A Response from Michael Theune
The Constant Reader will recall that on May 10, 2008, I made a comment on S@4A.M. about Michael Thuene's new book
Structure & Surprise: Engaging Poetic Turns (Teachers & Writers Collaborative, 2007). My original comment is here. I strongly recommend this book; it is an important contribution to contemporary thinking about poetic form and structure.
I just noticed that Michael responded* to my blog post, and I didn't want his words to go unnoticed. He writes:
Thanks so much for taking some time with S&S, and for posting on it. Very cool!
A quick clarification: in my intro to S&S, I do not in any way intend to suggest that structure is the single or core essence of poetry. Image, form, syntax, etc, are all vital elements of poems.
What I do mean to do is to advocate strongly for greater attention to poetic structure, which, as you note, S&S defines as the pattern of a poem's turning.
Such advocacy is necessary because, on the one hand, the turn is a vital aspect of poetry (as my intro makes clear: all kinds of poems, and not just sonnets, employ turns), and, on the other hand, the turn has received (prior to the publication of S&S) almost no significant attention in contemporary poetry writing pedagogy.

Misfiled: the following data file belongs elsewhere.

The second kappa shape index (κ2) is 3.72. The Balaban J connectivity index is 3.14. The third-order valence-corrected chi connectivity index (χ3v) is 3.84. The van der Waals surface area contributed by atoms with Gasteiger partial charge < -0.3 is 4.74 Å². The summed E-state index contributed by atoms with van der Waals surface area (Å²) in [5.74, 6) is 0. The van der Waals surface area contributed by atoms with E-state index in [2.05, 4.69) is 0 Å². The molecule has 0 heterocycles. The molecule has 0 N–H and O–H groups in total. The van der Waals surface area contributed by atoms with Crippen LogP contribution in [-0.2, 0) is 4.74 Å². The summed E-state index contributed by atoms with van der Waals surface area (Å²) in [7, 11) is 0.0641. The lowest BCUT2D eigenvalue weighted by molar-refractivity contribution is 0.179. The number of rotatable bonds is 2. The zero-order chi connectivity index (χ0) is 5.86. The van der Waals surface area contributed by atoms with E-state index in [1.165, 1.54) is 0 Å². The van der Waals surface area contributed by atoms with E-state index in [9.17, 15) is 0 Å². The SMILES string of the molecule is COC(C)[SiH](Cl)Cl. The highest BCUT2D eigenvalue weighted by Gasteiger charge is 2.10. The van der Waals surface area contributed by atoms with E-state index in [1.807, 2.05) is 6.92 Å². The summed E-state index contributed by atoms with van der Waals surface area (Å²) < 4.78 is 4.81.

I'm very glad you're enjoying the readings of the poems in S&S, Greg. The book has great contributors. I hope, though, that you're also intrigued by the book's other main offering: the [new] taxonomy of poetry that it provides, its whole new way of classifying (and thus conceptualizing, and thus, perhaps, considering the crafting of) poems.
My folks tell me that western MI is lovely right now. I hope and trust you're enjoying it!
NOTE: Michael Theune is from Spring Lake, Michigan (just over the "little bridge" from where I live), and I have known him for many years. His father recently retired as a pastor at Christ Community Church in Spring Lake. Mike attended Hope College, Oxford University as a Marshall Fellow, the Iowa Writers' Workshop (MFA), and received his Ph.D in Literature and Creative Writing at the University of Houston.
He teaches at Illinois Wesleyan University.